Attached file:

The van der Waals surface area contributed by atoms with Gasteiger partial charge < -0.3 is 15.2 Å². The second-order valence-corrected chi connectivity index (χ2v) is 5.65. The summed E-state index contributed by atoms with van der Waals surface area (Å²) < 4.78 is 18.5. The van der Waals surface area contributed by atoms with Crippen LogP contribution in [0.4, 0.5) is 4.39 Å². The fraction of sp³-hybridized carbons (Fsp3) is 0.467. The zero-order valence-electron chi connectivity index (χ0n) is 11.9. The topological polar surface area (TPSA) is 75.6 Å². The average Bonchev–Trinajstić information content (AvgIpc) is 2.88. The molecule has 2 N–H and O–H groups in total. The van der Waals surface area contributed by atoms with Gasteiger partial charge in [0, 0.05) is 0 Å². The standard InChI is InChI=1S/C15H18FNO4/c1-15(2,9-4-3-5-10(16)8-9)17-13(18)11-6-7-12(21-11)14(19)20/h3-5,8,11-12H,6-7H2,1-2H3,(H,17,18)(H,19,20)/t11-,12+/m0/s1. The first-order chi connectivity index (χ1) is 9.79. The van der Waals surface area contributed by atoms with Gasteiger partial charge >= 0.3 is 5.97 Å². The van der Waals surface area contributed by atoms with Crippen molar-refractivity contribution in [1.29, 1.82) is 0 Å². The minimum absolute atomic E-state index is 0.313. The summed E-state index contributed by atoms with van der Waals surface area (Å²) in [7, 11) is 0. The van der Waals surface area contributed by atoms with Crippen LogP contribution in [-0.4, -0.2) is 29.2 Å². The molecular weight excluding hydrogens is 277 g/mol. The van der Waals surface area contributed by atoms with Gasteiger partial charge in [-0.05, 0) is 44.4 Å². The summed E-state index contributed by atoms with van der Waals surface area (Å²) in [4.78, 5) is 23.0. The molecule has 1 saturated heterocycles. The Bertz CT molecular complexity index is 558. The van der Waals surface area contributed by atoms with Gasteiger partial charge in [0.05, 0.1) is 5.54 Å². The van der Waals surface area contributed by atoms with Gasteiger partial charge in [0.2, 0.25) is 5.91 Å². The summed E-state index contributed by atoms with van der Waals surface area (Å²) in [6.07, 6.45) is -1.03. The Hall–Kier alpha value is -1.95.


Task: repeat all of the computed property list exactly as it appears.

The van der Waals surface area contributed by atoms with Gasteiger partial charge < -0.3 is 15.2 Å². The second-order valence-corrected chi connectivity index (χ2v) is 5.65. The summed E-state index contributed by atoms with van der Waals surface area (Å²) < 4.78 is 18.5. The van der Waals surface area contributed by atoms with Crippen LogP contribution in [0.4, 0.5) is 4.39 Å². The fraction of sp³-hybridized carbons (Fsp3) is 0.467. The zero-order valence-electron chi connectivity index (χ0n) is 11.9. The topological polar surface area (TPSA) is 75.6 Å². The average Bonchev–Trinajstić information content (AvgIpc) is 2.88. The molecule has 2 N–H and O–H groups in total. The van der Waals surface area contributed by atoms with Gasteiger partial charge in [0, 0.05) is 0 Å². The standard InChI is InChI=1S/C15H18FNO4/c1-15(2,9-4-3-5-10(16)8-9)17-13(18)11-6-7-12(21-11)14(19)20/h3-5,8,11-12H,6-7H2,1-2H3,(H,17,18)(H,19,20)/t11-,12+/m0/s1. The first-order chi connectivity index (χ1) is 9.79. The van der Waals surface area contributed by atoms with Gasteiger partial charge >= 0.3 is 5.97 Å². The van der Waals surface area contributed by atoms with Crippen molar-refractivity contribution in [1.29, 1.82) is 0 Å². The minimum absolute atomic E-state index is 0.313. The summed E-state index contributed by atoms with van der Waals surface area (Å²) in [7, 11) is 0. The van der Waals surface area contributed by atoms with Crippen LogP contribution in [-0.4, -0.2) is 29.2 Å². The molecular weight excluding hydrogens is 277 g/mol. The van der Waals surface area contributed by atoms with Gasteiger partial charge in [-0.05, 0) is 44.4 Å². The summed E-state index contributed by atoms with van der Waals surface area (Å²) in [4.78, 5) is 23.0. The molecule has 1 saturated heterocycles. The Bertz CT molecular complexity index is 558. The van der Waals surface area contributed by atoms with Gasteiger partial charge in [0.05, 0.1) is 5.54 Å². The van der Waals surface area contributed by atoms with Gasteiger partial charge in [0.2, 0.25) is 5.91 Å². The summed E-state index contributed by atoms with van der Waals surface area (Å²) in [6.07, 6.45) is -1.03. The Hall–Kier alpha value is -1.95.